Smiling Monkey Wins Royalty Rights to Famous Selfie

In a landmark decision, the US Court of Appeals for the Ninth Circuit awarded partial copyright and royalty rights to a famous photographer whose selfie set the world on fire when it was discovered among freelance photographer David J. Slater’s pictures on his camera roll from a 2011 trip to Indonesia’s Sulawesi nature reserve.

The photographer, who became famous overnight, was a six-year-old resident of Indonesia named Naruto whose “bucktooth smile and wide amber eyes” made him an internet sensation.

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After capturing one of the most iconic selfies in the world, Naruto had to fight for the rights to his photograph, even if he used another photographer’s equipment.

In the United States, copyright law grants ownership to the person who capture the image, not to the owner of the equipment used, an important distinction when one considers that Naruto surreptitiously snapped this picture of himself.

The image’s discovery and ensuing fame could be attributed to David J. Slater’s acumen in recognizing the photo’s genius, but this is only speculation.

Image via Photo Mix from Pexels.com.

Afterall, who is to say that Naruto the monkey is not some kind of guerrilla artist and this was all intentional?

Well, the photographer has a bit to say about that: “It wasn’t serendipitous monkey behavior…It required a lot of knowledge on my behalf, a lot of perseverance, sweat and anguish, and all that stuff,” David J. Slater told The Guardian in “Monkey selfie photographer says he's broke: ‘I'm thinking of dog walking.”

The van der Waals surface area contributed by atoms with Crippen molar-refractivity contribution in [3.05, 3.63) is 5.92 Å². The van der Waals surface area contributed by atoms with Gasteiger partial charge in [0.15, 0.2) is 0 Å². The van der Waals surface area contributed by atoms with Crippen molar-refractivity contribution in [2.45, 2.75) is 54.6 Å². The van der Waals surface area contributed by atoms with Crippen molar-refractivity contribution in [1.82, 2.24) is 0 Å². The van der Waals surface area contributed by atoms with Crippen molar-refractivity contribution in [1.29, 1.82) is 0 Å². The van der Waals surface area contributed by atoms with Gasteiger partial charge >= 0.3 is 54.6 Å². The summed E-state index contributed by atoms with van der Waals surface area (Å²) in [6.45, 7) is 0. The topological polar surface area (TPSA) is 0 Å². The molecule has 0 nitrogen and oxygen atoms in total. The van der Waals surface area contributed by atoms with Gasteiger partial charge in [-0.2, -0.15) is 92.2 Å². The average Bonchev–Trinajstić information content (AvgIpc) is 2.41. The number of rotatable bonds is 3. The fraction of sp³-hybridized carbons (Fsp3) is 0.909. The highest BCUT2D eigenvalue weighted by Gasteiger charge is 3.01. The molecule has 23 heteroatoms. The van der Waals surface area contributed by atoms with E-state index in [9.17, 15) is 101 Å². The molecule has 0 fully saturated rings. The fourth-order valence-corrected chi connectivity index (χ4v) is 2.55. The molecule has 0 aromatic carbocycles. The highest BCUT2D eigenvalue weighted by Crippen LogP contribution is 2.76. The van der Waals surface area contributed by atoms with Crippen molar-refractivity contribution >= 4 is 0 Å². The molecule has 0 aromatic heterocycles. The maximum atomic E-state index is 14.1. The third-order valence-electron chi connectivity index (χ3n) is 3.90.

To get the shot, Slater placed the camera on a tripod among some macaques. The group’s natural curiosity led them to begin snapping pictures of themselves.

Naruto the Indonesian endangered crested macaque lost the first round in US court against David J. Slater, who published Naruto’s selfie among others without his permission in Slater’s book “Wildlife Personalities.”

While initially losing his court challenge, with Judge William H. Orrick of the United States District Court in San Francisco ruling that animals were not included in the copyright law, Naruto was not going to give up the fight, and neither were his new friends.

The presiding judge wrote in his decision, “While Congress and the president can extend the protection of law to animals as well as humans…there is no indication that they did so in the copyright act.”

Luckily for Naruto and the Sulawesi wildlife preserve, the US-based organization People for the Ethical Treatment of Animals is known for its persistence, and their persistence paid off for the endangered species.

Naruto won partial copyright and a subsequent 25% royalty in a settlement with the photographer, who lives in the United Kingdom. Slater agreed to donate the money to the Tangkoko Reserve, home to Naruto and his friends. Upon completion of the settlement agreement, both Slater’s counsel and PETA’s asked the Ninth Circuit Court of Appeals to drop the lawsuit and “vacate a lower court’s decision that the monkey could not own the image’s copyright” as reported in the New York Times.

The two groups released a joint statement that read: “PETA and David Slater agree that this case raises important, cutting-edge issues about expanding legal rights for nonhuman animals, a goal that they both support, and they will continue their respective work to achieve this goal.”

Jeff Kerr, working as general counsel for PETA said “The dire need of Naruto is what fully underpins why we pursued this lawsuit to begin with…We wanted every bit of all of the proceeds to benefit Naruto.”

The Indonesian nature reserve on Sulawesi is one of the few habitats for the endangered species. Crested macaques are “black monkeys with sloping faces and short tails.”

As of reporting, Naruto is still a famous resident of Tangkoko and enjoys daily visitors, among whom he is very popular.

About the author

Kehl Bayern

Kehl Bayern is a freelance writer and editor of Demagaga.

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